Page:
The complaints about Barr began during his first weeks in office, when his carefully staggered release of the Mueller report had the effect of neutralizing an explosive device. Then and since, in the view of Trump’s critics, the attorney general has applied his expansive view of executive power to defending the president’s interests rather than the nation’s. “Where’s my Roy Cohn?” Trump is once said to have asked, in reference to his long-deceased former lawyer, a legal pugilist who cut his teeth working for Senator Joseph McCarthy. As Democrats and an increasing number of Republicans see it, Trump eventually found him in Bill Barr.
“The sickness that we must address is Mr. Barr’s use of the Department of Justice as a weapon to serve the President’s petty, private interests,” Representative Jerry Nadler, the Judiciary Committee chairman, said at the outset of today’s hearing. “The cancer that we must root out is his decision to place the president’s interests above those of the American people.”
The committee heard from Aaron Zelinsky, who withdrew as a lead prosecutor on the Stone case after the Justice Department’s senior leadership intervened to lower the recommended prison sentence for the president’s ally, who had been convicted of lying to Congress. “I was repeatedly told the department’s actions were not based on the law or the facts, but rather political considerations, Mr. Stone’s political relationships, and fear of the president,” Zelinksy said. And the committee heard from John Elias, a DOJ prosecutor who testified that the department’s antitrust division bowed to pressure from both Trump and Barr to investigate the marijuana industry and automakers who wanted to uphold environmental standards the administration was trying to loosen.
A former attorney general, Michael Mukasey, defended Barr as acting based on the law, not politics. But Republicans on the committee largely deflected the conversation altogether, using their time less to defend Barr than to relitigate their criticisms of the Obama administration and the origins of the Russia investigation that led to Mueller’s appointment as special counsel. “Bill Barr is doing the Lord’s work by cleaning up the Justice Department so it doesn’t happen again,” Representative Jim Jordan said.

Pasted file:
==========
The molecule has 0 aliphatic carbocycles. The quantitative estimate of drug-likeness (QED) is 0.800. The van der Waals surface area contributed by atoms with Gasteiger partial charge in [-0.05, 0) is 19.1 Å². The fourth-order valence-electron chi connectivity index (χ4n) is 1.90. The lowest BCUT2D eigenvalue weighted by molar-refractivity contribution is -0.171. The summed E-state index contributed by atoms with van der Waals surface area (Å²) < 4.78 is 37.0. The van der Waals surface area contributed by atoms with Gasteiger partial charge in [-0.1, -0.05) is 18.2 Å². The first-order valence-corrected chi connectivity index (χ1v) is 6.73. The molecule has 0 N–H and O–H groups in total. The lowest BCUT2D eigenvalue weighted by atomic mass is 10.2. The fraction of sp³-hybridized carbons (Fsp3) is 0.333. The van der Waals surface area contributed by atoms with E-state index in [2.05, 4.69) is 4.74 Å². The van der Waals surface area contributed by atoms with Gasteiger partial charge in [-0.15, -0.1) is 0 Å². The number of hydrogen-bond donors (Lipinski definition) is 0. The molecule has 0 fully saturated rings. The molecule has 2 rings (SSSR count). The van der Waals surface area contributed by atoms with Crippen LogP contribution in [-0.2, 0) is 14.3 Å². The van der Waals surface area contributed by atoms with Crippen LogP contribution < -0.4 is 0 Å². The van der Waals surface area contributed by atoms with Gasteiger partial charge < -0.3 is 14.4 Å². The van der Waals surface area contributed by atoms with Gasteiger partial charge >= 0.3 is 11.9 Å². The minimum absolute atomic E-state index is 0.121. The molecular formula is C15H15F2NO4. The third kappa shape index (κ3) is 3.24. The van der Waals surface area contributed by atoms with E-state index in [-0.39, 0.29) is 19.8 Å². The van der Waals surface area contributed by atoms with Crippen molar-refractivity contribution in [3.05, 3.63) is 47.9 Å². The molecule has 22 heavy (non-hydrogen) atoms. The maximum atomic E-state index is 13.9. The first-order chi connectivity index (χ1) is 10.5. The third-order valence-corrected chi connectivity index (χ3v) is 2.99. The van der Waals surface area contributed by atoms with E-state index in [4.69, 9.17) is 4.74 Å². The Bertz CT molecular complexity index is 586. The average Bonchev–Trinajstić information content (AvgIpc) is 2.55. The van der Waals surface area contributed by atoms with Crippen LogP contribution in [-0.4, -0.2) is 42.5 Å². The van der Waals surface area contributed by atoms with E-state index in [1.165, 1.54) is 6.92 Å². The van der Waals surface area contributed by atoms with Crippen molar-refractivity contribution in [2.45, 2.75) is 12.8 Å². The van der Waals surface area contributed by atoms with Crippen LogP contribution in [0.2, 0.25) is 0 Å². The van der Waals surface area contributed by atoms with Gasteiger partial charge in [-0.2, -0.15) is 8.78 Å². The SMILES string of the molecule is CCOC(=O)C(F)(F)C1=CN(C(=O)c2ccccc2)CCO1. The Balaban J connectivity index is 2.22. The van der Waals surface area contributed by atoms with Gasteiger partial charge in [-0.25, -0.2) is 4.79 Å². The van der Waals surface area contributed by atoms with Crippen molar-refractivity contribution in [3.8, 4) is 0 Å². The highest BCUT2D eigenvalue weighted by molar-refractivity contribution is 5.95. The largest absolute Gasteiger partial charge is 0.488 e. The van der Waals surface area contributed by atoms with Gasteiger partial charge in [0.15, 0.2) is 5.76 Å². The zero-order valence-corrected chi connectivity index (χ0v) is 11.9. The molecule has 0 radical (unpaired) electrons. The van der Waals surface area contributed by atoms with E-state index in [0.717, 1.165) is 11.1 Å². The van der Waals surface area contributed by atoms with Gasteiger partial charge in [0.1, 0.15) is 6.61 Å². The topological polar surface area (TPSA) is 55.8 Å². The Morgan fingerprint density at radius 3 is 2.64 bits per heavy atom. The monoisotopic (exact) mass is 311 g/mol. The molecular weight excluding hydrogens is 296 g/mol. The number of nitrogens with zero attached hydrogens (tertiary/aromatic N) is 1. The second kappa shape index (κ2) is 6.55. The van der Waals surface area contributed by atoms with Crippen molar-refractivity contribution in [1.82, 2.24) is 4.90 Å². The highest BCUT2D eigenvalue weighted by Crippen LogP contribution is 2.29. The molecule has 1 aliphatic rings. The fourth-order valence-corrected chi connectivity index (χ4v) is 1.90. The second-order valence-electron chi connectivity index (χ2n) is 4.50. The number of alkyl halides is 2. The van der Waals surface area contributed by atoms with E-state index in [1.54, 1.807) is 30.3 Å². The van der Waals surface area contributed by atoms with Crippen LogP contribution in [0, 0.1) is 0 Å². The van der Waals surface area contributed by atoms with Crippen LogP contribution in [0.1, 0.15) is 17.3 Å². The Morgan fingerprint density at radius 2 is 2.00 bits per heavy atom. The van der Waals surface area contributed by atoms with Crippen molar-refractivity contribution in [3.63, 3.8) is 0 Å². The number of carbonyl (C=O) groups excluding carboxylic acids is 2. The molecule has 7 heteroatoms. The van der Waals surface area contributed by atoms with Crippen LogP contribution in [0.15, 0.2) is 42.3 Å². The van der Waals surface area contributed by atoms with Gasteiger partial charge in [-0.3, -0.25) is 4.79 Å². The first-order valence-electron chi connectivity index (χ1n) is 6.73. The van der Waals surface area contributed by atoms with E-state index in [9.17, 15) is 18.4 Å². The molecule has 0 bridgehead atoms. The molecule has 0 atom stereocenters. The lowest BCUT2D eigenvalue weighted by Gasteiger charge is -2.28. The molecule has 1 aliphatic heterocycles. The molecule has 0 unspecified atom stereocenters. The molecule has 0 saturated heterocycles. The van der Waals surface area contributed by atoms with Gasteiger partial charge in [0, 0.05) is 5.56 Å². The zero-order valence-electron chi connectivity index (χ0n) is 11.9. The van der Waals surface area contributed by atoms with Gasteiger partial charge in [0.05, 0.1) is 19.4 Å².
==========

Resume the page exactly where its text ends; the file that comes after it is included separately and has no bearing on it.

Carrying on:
The question that loomed over the hearing was: Where does this all go, except to voters in November? House Democrats are conducting oversight by scrutinizing Barr’s actions, but the country remains consumed by a pandemic, a collapsed economy, and a reenergized movement for racial justice.
“This is the most devastating testimony I have ever seen,” Representative Jamie Raskin of Maryland said, clearly trying to elevate the urgency of the moment—“an attorney general of the United States corrupting the rule of law in pursuit of a political agenda for the president of the United States.”
Yet the obvious remedy—impeachment—has already been tried on the president and thwarted by Senate Republicans. Nadler, though supportive of the move in theory, said earlier this week that it would be “a waste of time” to try to oust Barr by the same means.
“We will not let this conduct stand. Attorney General Barr will be held accountable," the chairman declared this afternoon.
It sounded like a promise as much as a threat, but Nadler didn’t say when, and he didn’t say how. And the attorney general, as usual, wasn’t there to hear it.